College-bound Cade Littler has an enticing combination of size and skill
Photo credit:Sergei Belski/USA Today Sports
By Ryan Pike1 month ago
Every year, National Hockey League clubs roll the dice on players in the later rounds of the NHL Draft that, for various reasons, have fallen through the cracks a bit. Over the past decade or so, the Calgary Flames have done a pretty savvy job of finding value in the later rounds and, at the very least, finding players that enter their developmental system and find ways to help our their American Hockey League farm team.
2022 seventh-rounder Cade Littler has spent the past two seasons in the junior A British Columbia Hockey League, and his absence from major junior or college hockey has probably kept him outside of our top 20 writers’ rankings of Flames prospects. But you can see why the Flames would like Littler as a long-term project.
The son of long-time junior coach Bliss Littler, who’s spent time coaching high-end junior hockey in the United States pretty much continuously since 2001, Littler is a right shot centre listed at 6’3″ and 195 pounds.
If you’re a young player in Canada or the United States and your preferred path is to play major junior hockey, you tend to go right into the Canadian junior system as a 16-year-old (and play in the WHL, OHL or QMJHL, even if you’re American). If you’re college-bound, your path is often a bit more circuitous, and you might bounce around a little bit.
Littler spent his 15-year-old season (2019-20) split between the Phoenix Jr. Coyotes U15 team, where he was teammates with Jaden Lipinski, and the Wenatchee Wilderness U16 team. (He was named his U16 league’s top forward and helped them win their championship.) He spent his 16-year-old season (2020-21) with the Jr. Coyotes U16 team, again with Lipinski, and made three appearances for the U.S. National Development Program’s U17 team.
Moving onto the BCHL as a 17-year-old, Littler had 20 goals and 45 points in 50 games for the Wenatchee Wild and was named to the BCHL’s all-rookie team. While teams were likely impressed by his size and production, he was a pretty raw prospect who had a really limited sample size in high-end hockey – especially compared to a lot of the other players available in his draft class.
The Flames selected him in the seventh round, 219th overall, in the 2022 NHL Draft. Here’s what Flames director of scouting Tod Button said about Littler on draft day:
And then we took the coach’s son. Bliss Littler’s son, Cade, in the seventh round. He’s another kid. He’s a big, strong, positional centre. He’s going to go to Mankato State in two years, we believe he’s going to Wenatchee again next year. And again, two-way, positional. He’s a long runway guy, but we have time on him.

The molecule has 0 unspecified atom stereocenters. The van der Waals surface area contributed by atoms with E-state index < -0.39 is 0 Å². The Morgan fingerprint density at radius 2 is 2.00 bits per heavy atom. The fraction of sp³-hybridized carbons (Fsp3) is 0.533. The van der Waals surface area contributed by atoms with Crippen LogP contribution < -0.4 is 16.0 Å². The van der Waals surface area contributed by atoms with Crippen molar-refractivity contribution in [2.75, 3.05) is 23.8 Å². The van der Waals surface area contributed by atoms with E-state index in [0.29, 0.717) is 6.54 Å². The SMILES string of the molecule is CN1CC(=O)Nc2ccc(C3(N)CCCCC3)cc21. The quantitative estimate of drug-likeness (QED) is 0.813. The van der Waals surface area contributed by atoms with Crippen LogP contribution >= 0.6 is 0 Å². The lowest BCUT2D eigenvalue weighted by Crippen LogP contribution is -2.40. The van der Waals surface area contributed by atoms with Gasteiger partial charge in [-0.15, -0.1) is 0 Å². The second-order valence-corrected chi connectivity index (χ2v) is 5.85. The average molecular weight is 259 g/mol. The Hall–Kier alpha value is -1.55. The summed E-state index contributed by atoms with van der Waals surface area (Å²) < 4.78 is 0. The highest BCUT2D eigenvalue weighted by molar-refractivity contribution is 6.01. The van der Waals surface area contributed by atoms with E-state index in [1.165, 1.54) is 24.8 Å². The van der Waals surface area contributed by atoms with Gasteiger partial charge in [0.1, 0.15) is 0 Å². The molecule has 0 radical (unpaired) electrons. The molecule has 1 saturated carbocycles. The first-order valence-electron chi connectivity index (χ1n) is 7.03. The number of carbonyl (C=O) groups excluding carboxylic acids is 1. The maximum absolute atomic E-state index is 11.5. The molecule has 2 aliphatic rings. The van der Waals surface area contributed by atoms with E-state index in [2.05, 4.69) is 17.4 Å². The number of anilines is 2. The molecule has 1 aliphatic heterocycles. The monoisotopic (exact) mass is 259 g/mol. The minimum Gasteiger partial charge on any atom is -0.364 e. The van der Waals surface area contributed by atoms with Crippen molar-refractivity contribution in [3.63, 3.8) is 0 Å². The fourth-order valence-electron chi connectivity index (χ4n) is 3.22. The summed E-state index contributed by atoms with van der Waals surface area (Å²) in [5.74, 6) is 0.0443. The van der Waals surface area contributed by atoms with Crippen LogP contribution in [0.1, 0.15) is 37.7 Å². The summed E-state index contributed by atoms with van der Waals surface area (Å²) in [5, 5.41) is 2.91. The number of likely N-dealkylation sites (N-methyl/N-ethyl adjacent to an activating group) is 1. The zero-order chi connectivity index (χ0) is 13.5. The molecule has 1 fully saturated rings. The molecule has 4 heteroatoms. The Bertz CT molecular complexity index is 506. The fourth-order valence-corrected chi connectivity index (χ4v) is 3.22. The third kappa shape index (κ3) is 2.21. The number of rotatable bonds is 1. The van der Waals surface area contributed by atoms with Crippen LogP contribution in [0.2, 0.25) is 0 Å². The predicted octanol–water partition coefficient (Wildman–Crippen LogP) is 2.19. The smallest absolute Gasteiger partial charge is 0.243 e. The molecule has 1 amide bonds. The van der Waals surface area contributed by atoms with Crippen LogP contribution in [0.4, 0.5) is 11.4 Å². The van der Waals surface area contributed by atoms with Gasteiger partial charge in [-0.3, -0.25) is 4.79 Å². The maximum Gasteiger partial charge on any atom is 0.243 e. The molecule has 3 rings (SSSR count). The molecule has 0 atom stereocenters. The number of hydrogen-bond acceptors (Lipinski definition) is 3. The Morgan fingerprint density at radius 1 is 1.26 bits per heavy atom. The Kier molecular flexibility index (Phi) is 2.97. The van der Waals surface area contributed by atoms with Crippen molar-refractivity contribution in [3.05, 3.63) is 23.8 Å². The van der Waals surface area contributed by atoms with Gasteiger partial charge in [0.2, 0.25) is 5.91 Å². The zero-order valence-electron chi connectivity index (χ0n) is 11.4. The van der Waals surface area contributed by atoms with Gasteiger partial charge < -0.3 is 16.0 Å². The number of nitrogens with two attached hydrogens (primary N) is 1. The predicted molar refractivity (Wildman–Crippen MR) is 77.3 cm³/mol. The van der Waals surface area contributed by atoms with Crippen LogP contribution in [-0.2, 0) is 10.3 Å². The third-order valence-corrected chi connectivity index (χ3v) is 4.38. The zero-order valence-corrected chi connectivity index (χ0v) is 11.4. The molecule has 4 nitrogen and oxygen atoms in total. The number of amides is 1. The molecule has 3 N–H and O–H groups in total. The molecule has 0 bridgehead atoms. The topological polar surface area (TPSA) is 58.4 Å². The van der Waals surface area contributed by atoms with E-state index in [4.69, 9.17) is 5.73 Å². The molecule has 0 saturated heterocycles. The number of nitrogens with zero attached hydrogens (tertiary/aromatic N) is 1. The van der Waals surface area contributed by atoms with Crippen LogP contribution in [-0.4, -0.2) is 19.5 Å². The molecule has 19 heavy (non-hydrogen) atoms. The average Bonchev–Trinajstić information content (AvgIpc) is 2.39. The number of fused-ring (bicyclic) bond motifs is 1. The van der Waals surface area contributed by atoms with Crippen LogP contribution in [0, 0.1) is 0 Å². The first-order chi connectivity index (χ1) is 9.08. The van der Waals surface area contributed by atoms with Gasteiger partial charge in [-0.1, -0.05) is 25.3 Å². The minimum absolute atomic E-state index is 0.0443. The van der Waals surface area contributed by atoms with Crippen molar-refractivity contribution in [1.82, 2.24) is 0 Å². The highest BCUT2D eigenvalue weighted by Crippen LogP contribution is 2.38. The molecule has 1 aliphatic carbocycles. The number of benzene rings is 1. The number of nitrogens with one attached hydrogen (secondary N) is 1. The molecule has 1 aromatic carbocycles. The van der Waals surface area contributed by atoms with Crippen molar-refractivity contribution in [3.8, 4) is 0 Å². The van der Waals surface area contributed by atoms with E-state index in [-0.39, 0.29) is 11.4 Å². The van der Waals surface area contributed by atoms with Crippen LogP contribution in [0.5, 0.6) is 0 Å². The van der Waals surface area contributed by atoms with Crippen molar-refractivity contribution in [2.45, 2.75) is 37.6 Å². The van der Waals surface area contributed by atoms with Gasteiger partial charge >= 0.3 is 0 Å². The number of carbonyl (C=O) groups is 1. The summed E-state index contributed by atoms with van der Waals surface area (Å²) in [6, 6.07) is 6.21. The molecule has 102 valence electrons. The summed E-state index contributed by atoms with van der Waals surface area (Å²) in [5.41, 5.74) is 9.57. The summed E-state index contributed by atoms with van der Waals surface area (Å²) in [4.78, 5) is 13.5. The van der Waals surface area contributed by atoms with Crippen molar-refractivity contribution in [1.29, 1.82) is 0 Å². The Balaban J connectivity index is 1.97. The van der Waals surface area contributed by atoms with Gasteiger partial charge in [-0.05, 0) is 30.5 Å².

(Littler was one of the youngest players eligible for the 2022 draft class, as a July birthday.)
Littler returned to the Wild in the BCHL for his 18-year-old season. In a league where he was one of five NHL-drafted prospects, Littler was one of the most productive offensive players. He finished sixth in the BCHL in scoring with 29 goals and 68 points. He wasn’t his team’s leading scorer – that was Ean Somoza – but he was just a hair behind them.
Originally committed to attend Minnesota State University (Mankato) in 2023-24, Littler was released from his letter of intent at the end of March when head coach Mike Hastings moved to the University of Wisconsin. When Wenatchee was eliminated from the BCHL playoffs, Littler opted to keep playing and headed to the USHL, where he played a handful of playoff games with the Cedar Rapids RoughRiders.
In June, Littler committed to play college hockey at the University of North Dakota in 2024-25, so he’ll spend his 19-year-old season (2023-24) in the USHL with Cedar Rapids. All due respect to the BCHL, but a lot of good players have gone from the USHL to the pro ranks in recent years, so from a player projection standpoint we may could have a much better handle on where Littler’s development sits after this season.
Littler’s done just about everything he can at the BCHL level. The USHL will be a fascinating challenge for him this coming season.
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